One of the most impressive things about Fable 3
isn't the redesigned menu system (it's a room!), the path from revolutionary to royalty (it's like two games in one!), or even the "touch" mechanic (drag a hobo to his death!); instead, it's the release window: this year
. For those of you keeping track, that's just two years and five days after the release of Joystiq's 2008 game of the year, which Peter Molyneux told us is a new experience for him.
"A very unique thing about Fable 3
," Molyneux said, "is it's been developed in two years. At both Lionhead and Bullfrog, I've never done a game in two years before." And what that means is that Fable 3
looks a lot like Fable 2.
But before you run off, screaming something about "sequelitis" and the "creative bankruptcy of the video game industry" we want to be clear: While I, and most of the Joystiq staff, loved Fable 2, we can all agree it would have benefitted from some refinement
"It was very funny to fart in people's faces," Molyneux declared, in his dignified British accent. "But it didn't actually do anything. Now in Fable 3
, because we have this strong followers mechanic, what we're doing is gaining one follower or losing one follower." Though it may seem counterintuitive that I've chosen to highlight farting in people's faces (there is a new farting expression, in case you were curious) as an example of refinement, it's a simple example of something from Fable 2
given new purpose in Fable 3
. What was once a frivolous act, divorced from any kind of gameplay outside of "role-playing," is now tied into the game's core "followers" system. Refinement.
Molyneux told us that "in design terms" Lionhead has "replaced the word 'experience' with the word 'followers.'" On your revolutionary road to royalty, you'll have to amass followers to overthrow your brother, the evil king. So the normally obtuse "experience" system favored by most RPGs has been replaced with the more narratively appropriate "followers" system – as a result, actions (like farting in someone's face) not only have narrative components (people don't like being farted on) but also gameplay enhancements (you lost a follower ... and you're disgusting).
Another component of Fable 2
much in need of an overhaul in Fable 3
is the co-op system. While Fable 2
contributed the wonderful "ambient orb" system – players on your friends list appear as floating orbs in your game world; walking up to them allows you to pull them into your game world – it failed miserably on the execution. If you were the one being pulled in, the co-op experience substituted your character with a generic one and then, to add insult to injury, forced you to share the same camera as the main player. This, in effect, made the co-op experience worse for both parties by crippling the camera system, turning it into a single-screen experience that makes sense for couch co-op but was entirely inscrutable for online co-op.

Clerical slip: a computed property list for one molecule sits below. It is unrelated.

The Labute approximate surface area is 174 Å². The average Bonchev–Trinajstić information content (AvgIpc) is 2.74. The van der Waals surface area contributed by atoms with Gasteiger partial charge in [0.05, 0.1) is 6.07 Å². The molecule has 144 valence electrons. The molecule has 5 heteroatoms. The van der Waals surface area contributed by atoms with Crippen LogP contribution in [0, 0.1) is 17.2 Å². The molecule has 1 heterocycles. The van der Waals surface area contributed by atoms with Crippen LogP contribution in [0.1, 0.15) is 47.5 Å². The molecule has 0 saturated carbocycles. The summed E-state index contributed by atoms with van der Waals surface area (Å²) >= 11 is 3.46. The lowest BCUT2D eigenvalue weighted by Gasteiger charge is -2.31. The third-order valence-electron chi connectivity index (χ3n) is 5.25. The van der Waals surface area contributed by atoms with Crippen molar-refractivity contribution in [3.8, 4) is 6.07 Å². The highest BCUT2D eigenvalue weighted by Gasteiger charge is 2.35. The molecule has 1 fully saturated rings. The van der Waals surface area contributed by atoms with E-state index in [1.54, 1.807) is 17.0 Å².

Luckily, this has been refined in Fable 3
. Co-op is back, but this time, Molyneux noted, "we now detach the cameras." That means both players can explore the world on their own: one player can do a quest while another works at a job. Your characters can also get married and have children; your dogs will meet each other. If Fable 2
's co-op system seemed like a great idea marked by a flawed execution, Fable 3
promises to address those concerns.
While Molyneux's demo covered the entire philosophy behind Fable 3
, the hands-on demo levels that we played mostly reinforced what we already knew: it's a lot like Fable 2
. In one scene, your hero is exploring a village; here, you're able to go into the redesigned menu system (remember, it's a room with a butler!) and explore your belongings. Having been given the Zelda
-esque task of rounding up some chickens, you're presented with a rather Fable
-esque way of doing it. Instead of grabbing each chicken and tossing it into a pen, you enter your menu, put on your chicken suit, and convince the chickens to follow you, of their own accord, into a pen. Why? Because you're in a chicken suit and that's what chickens do.
In another section, your hero (in this case, a rather sinister-looking woman) is joined by her Uncle Walter in an underground cave, battling some evil shadow creatures. Reaching the end of the stage, Walter is captured by the creatures, covered in a black ooze – once you defeat them, Walter is free but blind. Using the touch mechanic, you can hold his hand and lead him out of the cavern and into the light. He'll talk to you while you're leading him, asking you to keep holding his hand. Once you reach the surface, you're presented with a massive desert with giant rock formations, and the demo ends. "Walter is about to die. The desert stretches endlessly before you. The kingdom needs you to lead a rebellion. What will you do?"
And with that, we're reminded of what makes the Fable
series so great: the quests! Fable 2
's DLC and, later, its episodic experiment worked because of the modular nature of the game. With significant gameplay refinements applied to the already solid base of Fable 2, Fable 3
is more than just fan service, but rather an evolution – one constrained by a not unreasonable two-year development cycle – of the action RPG series.